More GA fees coming soon

Locals question fairness of fees with hundreds of wells still unaccounted for

More GA fees coming soonBy BRIAN COSNER

News Review Staff Writer

The Indian Wells Valley Groundwater Authority discussed a rough timeline for metering wells and establishing additional groundwater fees during its standing meeting earlier this month. But as the reality of more pumping fees draws nearer, locals question the equitability of charging for water use when all pumpers may not be accounted for.

“I think that’s a question you have to address,” said Judie Decker when asking if the GA would be able to account for all of the pumpers in the valley. Decker is a valley resident, but also a representative on the GA’s Policy Advisory Committee.

The GA submitted its Groundwater Sustainability Plan last month and is now moving to implement new groundwater pumping fees to pay for planned projects. The fees will have to be compliant with Proposition 218, known as the “Right to Vote on Taxes,” so the GA intends to have a report ready later this month with hopes to adopt fees in May.

The GA is processing information on current pumping to get a better understanding of how to allocate groundwater to residential users, industrial users, the U.S. Navy, agriculture and other interests. A self-reporting groundwater extraction questionnaire was due March 1. According to the GA’s Acting General Manager Don Zdeba, the board’s Water Resources Manager Steve Johnson of Stetson Engineers received some 25 reports with a few suspected outstanding snail-mail submissions.

Multiple outreach efforts have also been made to get all pumpers in the valley to register their wells. Zdeba said since the latest registration ordinance was passed, the GA received 94 more well registrations bringing the totals to 115 de minimis (pumpers who use less than two acre-feet per year for residential use) wells and 107 non-de minimis wells.

“If you’re going to have fees associated with pumping, you need to get all the data you can get your hands on,” said Johnson.

The GSP states there are as many as 546 wells in the Kern County portion of the IWV groundwater basin. But other estimates suggest there are closer to 1,000 active wells basin wide.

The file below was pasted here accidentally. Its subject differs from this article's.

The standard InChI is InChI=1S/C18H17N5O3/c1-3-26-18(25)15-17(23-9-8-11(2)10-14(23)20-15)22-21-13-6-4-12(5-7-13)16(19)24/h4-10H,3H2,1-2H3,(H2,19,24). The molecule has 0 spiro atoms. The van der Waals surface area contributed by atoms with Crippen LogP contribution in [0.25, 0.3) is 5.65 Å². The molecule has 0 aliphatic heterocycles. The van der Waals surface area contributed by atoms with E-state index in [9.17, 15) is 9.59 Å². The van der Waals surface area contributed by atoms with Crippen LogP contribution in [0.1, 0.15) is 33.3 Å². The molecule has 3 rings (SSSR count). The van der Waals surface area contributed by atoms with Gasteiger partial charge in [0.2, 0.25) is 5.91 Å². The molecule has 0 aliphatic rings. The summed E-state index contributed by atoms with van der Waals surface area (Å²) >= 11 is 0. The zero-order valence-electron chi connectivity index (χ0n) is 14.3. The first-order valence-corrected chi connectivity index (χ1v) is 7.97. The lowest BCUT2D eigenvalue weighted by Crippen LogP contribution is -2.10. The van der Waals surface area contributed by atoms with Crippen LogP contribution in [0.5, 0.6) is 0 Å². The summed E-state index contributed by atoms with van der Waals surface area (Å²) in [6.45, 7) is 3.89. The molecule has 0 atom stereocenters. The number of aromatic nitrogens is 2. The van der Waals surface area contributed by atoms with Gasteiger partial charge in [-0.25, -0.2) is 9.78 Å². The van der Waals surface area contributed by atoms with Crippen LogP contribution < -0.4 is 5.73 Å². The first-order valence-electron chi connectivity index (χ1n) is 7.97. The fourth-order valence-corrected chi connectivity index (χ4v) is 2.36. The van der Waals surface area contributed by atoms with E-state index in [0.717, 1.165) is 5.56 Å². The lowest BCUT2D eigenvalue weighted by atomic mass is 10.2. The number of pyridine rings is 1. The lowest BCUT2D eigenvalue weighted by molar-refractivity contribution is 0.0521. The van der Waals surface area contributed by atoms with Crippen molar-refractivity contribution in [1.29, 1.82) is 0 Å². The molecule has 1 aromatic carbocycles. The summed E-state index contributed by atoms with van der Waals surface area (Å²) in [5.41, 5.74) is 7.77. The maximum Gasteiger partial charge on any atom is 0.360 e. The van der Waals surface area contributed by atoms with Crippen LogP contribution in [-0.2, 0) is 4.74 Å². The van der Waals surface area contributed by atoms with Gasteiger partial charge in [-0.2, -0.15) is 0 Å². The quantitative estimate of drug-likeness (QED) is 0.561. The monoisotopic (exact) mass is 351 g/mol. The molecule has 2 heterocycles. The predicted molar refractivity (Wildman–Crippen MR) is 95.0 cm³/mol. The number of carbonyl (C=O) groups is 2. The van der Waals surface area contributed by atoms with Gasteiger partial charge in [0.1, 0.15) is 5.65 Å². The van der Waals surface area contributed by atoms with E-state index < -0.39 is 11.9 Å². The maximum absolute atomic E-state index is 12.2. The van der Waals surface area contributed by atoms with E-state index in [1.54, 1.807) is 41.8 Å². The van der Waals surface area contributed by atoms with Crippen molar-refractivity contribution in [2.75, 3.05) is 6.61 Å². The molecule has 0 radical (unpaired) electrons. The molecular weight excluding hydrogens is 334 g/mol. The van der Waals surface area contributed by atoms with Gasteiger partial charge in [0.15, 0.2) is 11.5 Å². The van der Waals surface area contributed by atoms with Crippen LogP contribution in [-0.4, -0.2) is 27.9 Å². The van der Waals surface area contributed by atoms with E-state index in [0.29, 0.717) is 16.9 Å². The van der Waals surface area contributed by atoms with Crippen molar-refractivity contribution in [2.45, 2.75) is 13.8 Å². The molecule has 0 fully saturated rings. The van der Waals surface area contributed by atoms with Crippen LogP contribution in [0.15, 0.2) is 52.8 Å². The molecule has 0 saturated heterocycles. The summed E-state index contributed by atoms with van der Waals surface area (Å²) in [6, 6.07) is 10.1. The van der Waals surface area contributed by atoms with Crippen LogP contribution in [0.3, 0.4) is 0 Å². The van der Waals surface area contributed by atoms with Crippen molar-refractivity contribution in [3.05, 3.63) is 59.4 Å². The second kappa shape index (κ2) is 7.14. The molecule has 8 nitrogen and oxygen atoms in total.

“How do you know all of the non-de minimis users received this questionnaire?” said Decker. She pointed out that there are penalties for customers who fail to pay their utility bills and asked how the GA would handle that.

“We don’t have the answers right now,” said GA Chair Mick Gleason, Kern County 1st District Supervisor. “That’s the straight and skinny of it.”

The GA is authorized to take legal action against groundwater pumpers in the basin who fail to comply with the Authority’s ordinances, including “impact[ing] that party’s legal ability to access the basin groundwater.” But boardmembers have not given a firm response on what that legal action may actually look like.

The public can also expect an updated “sustainable yield” report from the GA in the near future. Johnson said the board has a “pretty good idea” of the current recharge of 7,650 acre-feet per year and how the board will divvy up groundwater allocations. The new report will include the latest data collected from the questionnaire after it’s been evaluated from both engineering and legal standpoints.

In regards to the timelines of allocation and fee projects, Gleason said the board needed to continue to act quickly.

“There are a lot of famers out there that need to make business decisions and time is money,” he said.

According to the last allocation report – agricultural users would have access to a fixed “transient pool” of water which would last them for a few years, or only a few months for some outfits. As a result, the GA has received multiple threats of litigation for its allocation practices.

For more on the Groundwater Authority, visit

The board’s next meeting will be Thursday, March 19 at City Hall.

Meetings generally start at 10 or 11 a.m. Watch for an agenda.

Pictured: Kern County 1st District Supervisor Mick Gleason, flanked by IWVGA reps Ron Kicinski and Scott Hayman, addresses the groundwater authority at the February meeting. — Photo by Laura Austin

Story First Published: 2020-03-06